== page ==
I became Real Goods’ marketing consultant. The company had sales of about a million dollars at the time. They had a very funky, but interesting, publication called The Real Goods News. Recalling the success we had with event-oriented marketing at Vermont Castings, I suggested we come up an Off-the-Grid Day promotion where we would encourage people to flip their breakers and to disconnect from the grid for 24 hours.
“Declare a Day?” said John. “Can you just do that?”
“Let’s see,” I said.
John brought me out to California to meet with another group called SEER (Solar Energy Expo and Rally) who were doing something similar having a focus on electric vehicles. We had a summit meeting, and–for reasons that I have never understood–I was introduced to everyone as the mastermind behind the Great American Smokeout, a well-publicized, national anti-smoking event.
First I am the Father of American Microbrewing and now the creator of the Great American Smoke-out. I’m better known for things I didn’t do that what I did.
Together we came up with an elaborate plan that involved drafting a Declaration of Energy Independence for which we would solicit signatures that would eventually be delivered to the White House in an electric car driven by Ralph Nader.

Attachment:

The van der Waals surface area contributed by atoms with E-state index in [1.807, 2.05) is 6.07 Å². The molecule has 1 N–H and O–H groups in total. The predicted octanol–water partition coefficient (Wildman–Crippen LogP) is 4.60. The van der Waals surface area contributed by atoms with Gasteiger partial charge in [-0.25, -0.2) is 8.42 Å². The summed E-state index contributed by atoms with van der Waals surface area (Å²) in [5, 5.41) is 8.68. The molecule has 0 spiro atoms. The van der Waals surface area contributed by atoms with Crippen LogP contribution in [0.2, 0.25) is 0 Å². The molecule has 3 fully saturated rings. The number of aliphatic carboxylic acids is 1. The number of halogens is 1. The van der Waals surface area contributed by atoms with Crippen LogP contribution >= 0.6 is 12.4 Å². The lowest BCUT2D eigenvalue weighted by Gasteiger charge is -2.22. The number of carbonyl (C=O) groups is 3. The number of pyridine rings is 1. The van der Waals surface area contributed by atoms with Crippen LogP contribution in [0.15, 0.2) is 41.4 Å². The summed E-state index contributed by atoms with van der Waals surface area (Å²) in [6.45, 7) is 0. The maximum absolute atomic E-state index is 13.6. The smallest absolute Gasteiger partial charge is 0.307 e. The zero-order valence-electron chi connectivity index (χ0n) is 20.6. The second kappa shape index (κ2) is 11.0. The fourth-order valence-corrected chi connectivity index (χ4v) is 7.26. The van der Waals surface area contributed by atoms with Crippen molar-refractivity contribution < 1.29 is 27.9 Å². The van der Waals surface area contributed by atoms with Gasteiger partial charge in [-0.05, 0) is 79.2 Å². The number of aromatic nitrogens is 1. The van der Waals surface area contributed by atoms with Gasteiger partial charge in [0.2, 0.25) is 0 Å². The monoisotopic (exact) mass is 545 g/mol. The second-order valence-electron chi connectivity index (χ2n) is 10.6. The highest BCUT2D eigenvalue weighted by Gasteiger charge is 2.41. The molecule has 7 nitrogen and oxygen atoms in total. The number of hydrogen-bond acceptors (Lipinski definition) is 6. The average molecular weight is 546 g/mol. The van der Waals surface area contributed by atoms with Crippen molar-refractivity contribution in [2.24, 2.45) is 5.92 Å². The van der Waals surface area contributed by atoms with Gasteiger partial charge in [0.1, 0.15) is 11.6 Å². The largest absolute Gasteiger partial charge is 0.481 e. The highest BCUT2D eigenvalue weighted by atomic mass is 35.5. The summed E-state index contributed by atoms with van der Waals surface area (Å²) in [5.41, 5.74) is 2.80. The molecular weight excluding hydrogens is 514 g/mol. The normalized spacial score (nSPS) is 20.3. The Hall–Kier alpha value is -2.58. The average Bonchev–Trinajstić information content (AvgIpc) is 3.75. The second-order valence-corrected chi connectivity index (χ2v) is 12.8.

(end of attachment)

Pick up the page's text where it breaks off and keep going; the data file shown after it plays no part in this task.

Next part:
Was it smoke and mirrors? Yes.
Was it hype in its purest definition? Yes.
Did it work? Like a charm.
The real impact of OTG Day was minimal and probably localized to a twenty mile radius around Real Goods. It attracted a fair amount of interest from press around the country, all asking the same question: “Where can I see this happening around here?” So the next year we repositioned the day as the National Tour of Solar Homes and spent the whole year getting Real Goods customers around the country to participate. When the second Tour happened, the local reporters had someplace to go and photograph and real people to interview. The event continued to grow, as did Real Goods. Ultimately it was decided that it was unfair for such an event to “belong” to a private company, and the Tour was given to the American Solar Energy Society to administrate.
So, there, Mom!
But what’s really important here is not who gets the credit, it’s that the event is still happening and that it’s stronger than ever.
Mark your calendar ... October 3 for this year’s National Tour of Solar Homes and the Green Building Open House.